New research from a Charles Darwin University ornithologist suggests that an endangered subspecies of bird may not be endangered. In fact, the research suggests that the subspecies may not exist at all.
Dr Robin Leppitt recently completed a PhD with the Research Institute for the Environment and Livelihoods on the Alligator Rivers Yellow Chat, an endangered subspecies of Yellow Chat that lives largely in Kakadu National Park. Using genetic analysis, Dr Leppitt found that the DNA of the Alligator Rivers subspecies is not distinguishable from the DNA of its nearest relative, the Inland Yellow Chat, which suggests that it may not be a unique subspecies.
“I don’t think many PhD students have managed to find some pretty compelling evidence that their study species does not exist. To be honest, I have pretty mixed feelings about it.” Said Dr Leppitt.
“In a nutshell, our results suggest that the Alligator Rivers Yellow Chat is not deserving of subspecies status and that it is likely just a northern population of the Inland Yellow Chat, which is not classified as endangered.”
Dr Leppitt studied the Alligator Rivers Yellow Chat for 5 years, trying to learn more about why it was so rare.
“The Alligator Rivers Yellow Chat lives almost exclusively on floodplains, and we believe those floodplains are threatened by inappropriate fire regimes, feral pigs, and invasive weeds.” Said Dr Leppitt.
It was while investigating the ecology of the Alligator Rivers Yellow Chat that Dr Leppitt learned that there were some doubts about their taxonomy, so decided to compare the DNA of the different subspecies of Yellow Chat. The challenge was that for a DNA comparison, he would need some tissue from each of the three subspecies, something from which he could obtain DNA.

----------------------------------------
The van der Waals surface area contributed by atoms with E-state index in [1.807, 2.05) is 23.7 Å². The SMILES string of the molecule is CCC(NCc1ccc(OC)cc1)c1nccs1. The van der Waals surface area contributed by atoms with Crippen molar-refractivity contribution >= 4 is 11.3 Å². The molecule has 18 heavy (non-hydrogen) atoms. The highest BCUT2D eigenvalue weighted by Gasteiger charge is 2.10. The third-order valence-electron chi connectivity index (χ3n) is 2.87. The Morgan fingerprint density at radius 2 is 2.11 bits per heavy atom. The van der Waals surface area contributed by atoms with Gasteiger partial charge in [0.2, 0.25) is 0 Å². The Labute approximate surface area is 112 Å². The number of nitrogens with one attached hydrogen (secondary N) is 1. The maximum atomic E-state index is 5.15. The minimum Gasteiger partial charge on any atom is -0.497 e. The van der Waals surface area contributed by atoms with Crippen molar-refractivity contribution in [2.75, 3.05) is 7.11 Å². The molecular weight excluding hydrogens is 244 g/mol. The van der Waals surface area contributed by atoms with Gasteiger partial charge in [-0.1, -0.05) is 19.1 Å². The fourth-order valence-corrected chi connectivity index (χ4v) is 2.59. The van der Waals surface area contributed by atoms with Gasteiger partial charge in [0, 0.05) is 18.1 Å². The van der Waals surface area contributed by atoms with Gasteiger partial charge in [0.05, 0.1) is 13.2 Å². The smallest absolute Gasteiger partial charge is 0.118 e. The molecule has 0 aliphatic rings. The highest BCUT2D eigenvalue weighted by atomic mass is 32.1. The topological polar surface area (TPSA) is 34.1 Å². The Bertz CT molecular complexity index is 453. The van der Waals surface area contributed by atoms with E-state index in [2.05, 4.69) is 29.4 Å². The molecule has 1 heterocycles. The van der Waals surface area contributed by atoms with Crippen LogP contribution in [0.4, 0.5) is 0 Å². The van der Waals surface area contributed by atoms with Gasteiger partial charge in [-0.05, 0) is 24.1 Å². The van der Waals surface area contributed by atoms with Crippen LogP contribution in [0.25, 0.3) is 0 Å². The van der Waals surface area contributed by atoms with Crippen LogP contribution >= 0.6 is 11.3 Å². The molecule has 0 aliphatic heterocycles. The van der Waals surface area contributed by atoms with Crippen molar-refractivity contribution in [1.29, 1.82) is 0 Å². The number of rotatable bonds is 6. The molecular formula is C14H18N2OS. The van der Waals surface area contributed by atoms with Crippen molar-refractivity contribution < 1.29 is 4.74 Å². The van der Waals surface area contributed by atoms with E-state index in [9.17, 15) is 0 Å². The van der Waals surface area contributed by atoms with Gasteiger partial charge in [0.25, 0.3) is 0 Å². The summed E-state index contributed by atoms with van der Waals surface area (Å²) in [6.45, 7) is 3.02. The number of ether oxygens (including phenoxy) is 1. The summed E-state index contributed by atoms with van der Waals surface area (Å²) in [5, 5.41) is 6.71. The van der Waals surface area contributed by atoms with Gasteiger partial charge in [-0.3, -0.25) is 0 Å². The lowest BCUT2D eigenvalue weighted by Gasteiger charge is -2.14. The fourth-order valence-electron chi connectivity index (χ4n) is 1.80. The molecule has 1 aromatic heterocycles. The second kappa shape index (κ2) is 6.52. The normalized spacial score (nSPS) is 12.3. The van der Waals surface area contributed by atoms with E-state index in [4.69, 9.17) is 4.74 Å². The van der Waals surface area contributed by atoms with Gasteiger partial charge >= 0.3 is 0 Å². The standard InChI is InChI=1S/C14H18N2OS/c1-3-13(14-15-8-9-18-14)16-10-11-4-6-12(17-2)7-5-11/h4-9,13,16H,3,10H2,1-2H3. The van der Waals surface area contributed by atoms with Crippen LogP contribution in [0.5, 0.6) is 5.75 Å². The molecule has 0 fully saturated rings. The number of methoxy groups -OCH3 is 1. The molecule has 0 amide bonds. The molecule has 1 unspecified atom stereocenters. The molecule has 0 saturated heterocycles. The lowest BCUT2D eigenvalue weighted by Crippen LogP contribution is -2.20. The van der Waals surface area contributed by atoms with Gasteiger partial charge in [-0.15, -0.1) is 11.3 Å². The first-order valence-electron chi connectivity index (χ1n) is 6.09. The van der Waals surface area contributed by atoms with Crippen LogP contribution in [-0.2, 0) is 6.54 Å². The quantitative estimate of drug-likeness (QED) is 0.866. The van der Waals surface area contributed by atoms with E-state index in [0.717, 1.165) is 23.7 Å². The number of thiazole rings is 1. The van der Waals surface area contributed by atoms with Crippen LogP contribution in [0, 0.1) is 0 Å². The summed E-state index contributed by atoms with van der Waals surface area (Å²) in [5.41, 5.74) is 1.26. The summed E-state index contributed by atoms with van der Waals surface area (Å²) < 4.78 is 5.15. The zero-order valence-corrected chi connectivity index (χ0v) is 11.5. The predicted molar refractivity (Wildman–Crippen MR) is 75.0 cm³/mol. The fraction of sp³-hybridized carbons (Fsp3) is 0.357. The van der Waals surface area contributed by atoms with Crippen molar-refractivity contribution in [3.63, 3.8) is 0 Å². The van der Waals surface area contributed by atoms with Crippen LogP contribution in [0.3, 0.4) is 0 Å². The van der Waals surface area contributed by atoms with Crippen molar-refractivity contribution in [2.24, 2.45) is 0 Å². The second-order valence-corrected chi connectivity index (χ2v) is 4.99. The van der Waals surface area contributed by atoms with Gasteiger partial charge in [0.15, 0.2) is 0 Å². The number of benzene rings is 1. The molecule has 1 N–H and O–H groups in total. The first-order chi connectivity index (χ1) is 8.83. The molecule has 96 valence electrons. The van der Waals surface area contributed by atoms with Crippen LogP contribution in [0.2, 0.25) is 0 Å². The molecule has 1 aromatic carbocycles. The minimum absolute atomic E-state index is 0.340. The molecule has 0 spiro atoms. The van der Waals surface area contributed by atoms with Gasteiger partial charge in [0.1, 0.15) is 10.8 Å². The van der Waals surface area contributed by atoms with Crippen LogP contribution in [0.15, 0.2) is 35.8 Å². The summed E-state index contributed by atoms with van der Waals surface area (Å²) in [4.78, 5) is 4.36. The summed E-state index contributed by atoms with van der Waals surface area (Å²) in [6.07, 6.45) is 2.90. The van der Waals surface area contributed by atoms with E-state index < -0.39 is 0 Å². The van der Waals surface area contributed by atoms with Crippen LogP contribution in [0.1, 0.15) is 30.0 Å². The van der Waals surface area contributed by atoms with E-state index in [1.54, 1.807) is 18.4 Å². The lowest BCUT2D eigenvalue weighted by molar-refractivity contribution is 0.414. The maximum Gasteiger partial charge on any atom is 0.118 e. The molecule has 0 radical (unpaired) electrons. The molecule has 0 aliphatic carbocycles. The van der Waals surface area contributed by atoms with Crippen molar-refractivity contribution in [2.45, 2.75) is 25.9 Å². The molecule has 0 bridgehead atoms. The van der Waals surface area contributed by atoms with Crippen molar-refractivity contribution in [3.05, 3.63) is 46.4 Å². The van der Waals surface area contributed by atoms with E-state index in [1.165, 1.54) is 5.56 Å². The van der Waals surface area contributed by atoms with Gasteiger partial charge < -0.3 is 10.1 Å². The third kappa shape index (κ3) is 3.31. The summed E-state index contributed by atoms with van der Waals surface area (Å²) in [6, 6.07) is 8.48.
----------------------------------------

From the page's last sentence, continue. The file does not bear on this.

“Given the Alligator Rivers Yellow Chat is so rare and can be quite hard to find, we were initially worried about obtaining samples to pull DNA from. Luckily, with some help from some very experienced bird banders, we managed to capture 21 Alligator Rivers Yellow Chats and 11 Inland Yellow Chats.” Said Dr Leppitt.
“We capture them using mist-nets, then sample a few of their chest and belly feathers that fall out naturally during capture.”
Dr Leppitt then spent several months in the lab, extracting and then comparing the DNA of the Yellow Chats he had obtained feathers from. Sure enough, when the results came back, there was no significant difference between the DNA of the Inland Yellow Chats and the Alligator Rivers Yellow Chats.
“If two populations have such similar DNA, and there is minimal if any difference in their appearance, it’s quite likely they are in fact the same, large population, and not two different subspecies” Said Dr Leppitt.
Whilst the result represents compelling evidence that the Alligator Rivers Yellow Chat may not be as unique as once thought, Dr Leppitt says more research is required before an official change to the taxonomy is made.
“Before we combine the Alligator Rivers subspecies with the Inland subspecies, we need to double-check using some more advanced genetic sequencing tools, and also find out more about how the populations move.” Said Dr Leppitt.
“There is still a lot we don’t know about these birds, in particular what the Alligator Rivers population does in the wet season when much of their habitat is flooded. Maybe that is when they are heading south and interacting with the Inland subspecies.”
Despite questioning their taxonomic legitimacy, Dr Leppitt would like to see the Alligator Rivers Yellow Chat be conserved into perpetuity.
“They are a unique and beautiful bird for the Top End, and the majority of the population lives in the world-famous wetlands of Kakadu. Even if this subspecies is no longer legitimate, continuing to protect these birds and their floodplain habitat should benefit the whole ecosystem.” Said Dr Leppitt.
This research was supervised by Prof. Stephen Garnett, Prof. John Woinarski, Dr Peter Kyne, and Dr Luke Einoder (Northern Territory Government Department of Flora and Fauna and Kakadu National Park). The project was supported by Charles Darwin University and the Threatened Species Research Hub of the National Environmental Science Project, Commonwealth Government, Australia.